Jeremy pounded on the door using fists and boots. The door shivered and Jeremy momentarily wondered at its strength.
Slow, heavy footsteps came from inside. About bloody time!
A shock of white hair emerged from the hesitant crack of the doorway.
“Please ma’am, I need to use your stairs. I’m locked out and I left the bath running.”
Had he used that line before? Jeremy didn’t care. He pushed the door open, almost toppling his fragile, old neighbour.
“Are you okay Jeremy?”
He heard the fear in her voice but did not register it.
He took the stairs at the end of the corridor and ascended at a run. The neighbour’s slow steps soon faded out of Jeremy’s hearing.
On the first floor he grabbed an antique vase on his way through the landing without even thinking about it and climbed the next flight on to the roof. The metal door was barred by a horizontal rod and Jeremy opened it easily. The added security only worked when he was on the other side.
Jeremy crossed the roof, ploughing through his discarded syringes, jumped the low wall and entered his own house.
Downstairs his mother was in the kitchen. Startled, she turned abruptly.
“What the hell are you doing? If your father catches you here he’ll kill us both.”
“Where’s the money?”
“What money? I’ve already given you everything I got this month!”
“You lying bitch!”
His mother’s arm flew up stinging Jeremy’s face, shooting his head sideways.
Her words were slow, deliberate, venom dripping off each syllable.
“Get out of my house, and before you change the path you’ve taken don’t even think of coming back here.”
Jeremy’s rage rose within him like a physical being. He pushed her and she fell easily. He ran to the drawer, rummaged and found twenty quid. Lying bitch! He stuffed them in his pocket, grabbed the vase and ran out of the house without noticing the blood pooling out of his mother’s head.
Monday for me means Trifecta Challenge. This week the word is PATH:
3a : course, route
b : a way of life, conduct, or thought
Well, I hope you like it.
Just a small note though. The construction of the houses I describe here is probably not what most of you are used to. Houses in my country are usually three stories high, their roofs flat with only low walls separating the conjoined houses on the block. A washroom is on the top of each house with a continuous flight of steps connecting the three floors vertically together. Therefore, breaking from one house to the next by jumping the roof tops is actually quite easily done. Happily (touching wood) crime is not much of an issue in these parts with people still leaving their keys in the doorway in some parts of the country.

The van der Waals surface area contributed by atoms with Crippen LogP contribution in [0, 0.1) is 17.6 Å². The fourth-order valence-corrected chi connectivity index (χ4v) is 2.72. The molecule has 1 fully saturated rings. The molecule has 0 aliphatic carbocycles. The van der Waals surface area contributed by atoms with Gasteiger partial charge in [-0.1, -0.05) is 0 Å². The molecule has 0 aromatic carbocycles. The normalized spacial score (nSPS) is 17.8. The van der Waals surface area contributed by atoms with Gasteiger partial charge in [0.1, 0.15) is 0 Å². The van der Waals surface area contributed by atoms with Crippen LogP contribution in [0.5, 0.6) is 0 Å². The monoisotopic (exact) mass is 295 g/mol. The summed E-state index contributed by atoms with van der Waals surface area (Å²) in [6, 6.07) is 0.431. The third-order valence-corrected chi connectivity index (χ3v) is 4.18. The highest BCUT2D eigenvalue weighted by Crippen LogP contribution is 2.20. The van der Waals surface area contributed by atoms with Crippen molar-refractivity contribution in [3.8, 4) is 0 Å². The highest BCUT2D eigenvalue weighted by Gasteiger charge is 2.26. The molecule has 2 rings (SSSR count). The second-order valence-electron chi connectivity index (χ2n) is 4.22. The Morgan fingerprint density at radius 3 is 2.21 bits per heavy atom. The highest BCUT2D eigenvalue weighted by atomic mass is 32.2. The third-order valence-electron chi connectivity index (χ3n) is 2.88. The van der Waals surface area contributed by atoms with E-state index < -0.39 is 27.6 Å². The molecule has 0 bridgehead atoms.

Tragic. Very well written.
Thanks Joe 🙂
Such a sad story. It’s brilliantly written.
Thank you Deana, I appreciate it.
You captured addiction in all of its infamy
Mind you, this was not from personal experience 😉 Thanks for reading
The desperation of addiction really comes through here. Nice job.
Thanks a lot Bee.
Wow. What a story. That final image…yeesh…haunting… 😯
I’m glad it moved you! Thanks for reading.
“He stuffed them in his pocket, grabbed the vase and ran out of the house without noticing the blood pooling out of his mother’s head.” Oh man, even if he gets off drugs he’ll be messed up for life after he finds out what he did. He’s a goner.
Yep he is!
a truly horrifying tale… and an ending that’s completely heartbreaking.. but it’s written and told in a very very good way. great job.
Thanks KZ 🙂
How terrible — and I was rooting for the mom in standing up to him, too.
She was quite brave I think, standing up to her boy for his own good. Thanks for reading Annabelle.
Jeremy is not a very nice boy, and I notice that he did not attempt this while his father was home; so I suppose he is also a coward.
I think this kind of addiction does turn people into monsters to some extent.
Great details here. I love the ruse he used to go through the neighbor’s house.
From the stories I hear, drug addicts would do anything to get to the money, turning into thieves if they have to. So I thought this was quite plausible. I’m glad you liked it Christine.
A bit of a wild ride across the rooftops. o__O Really cool piece.
Thanks Draug 🙂
Tragic story. I like to think the mother will survive. I like how you explained the housing structure at the end. I haven’t seen anything like that, but thank goodness it’s safe in real life!
Yeah safe and communal actually, with neighbours chatting while hanging the washing on the roof.
Shuddering at the thought
I hate Jeremy!Wonder how kids turn like this-poor mother of his!Beautifully written-loved the built up Sandra:-)
Thanks a lot Atreyee 🙂
A well written, compelling story. Sad to say, this was not a surprise ending. Good job.
Thank you, I appreciate your comment.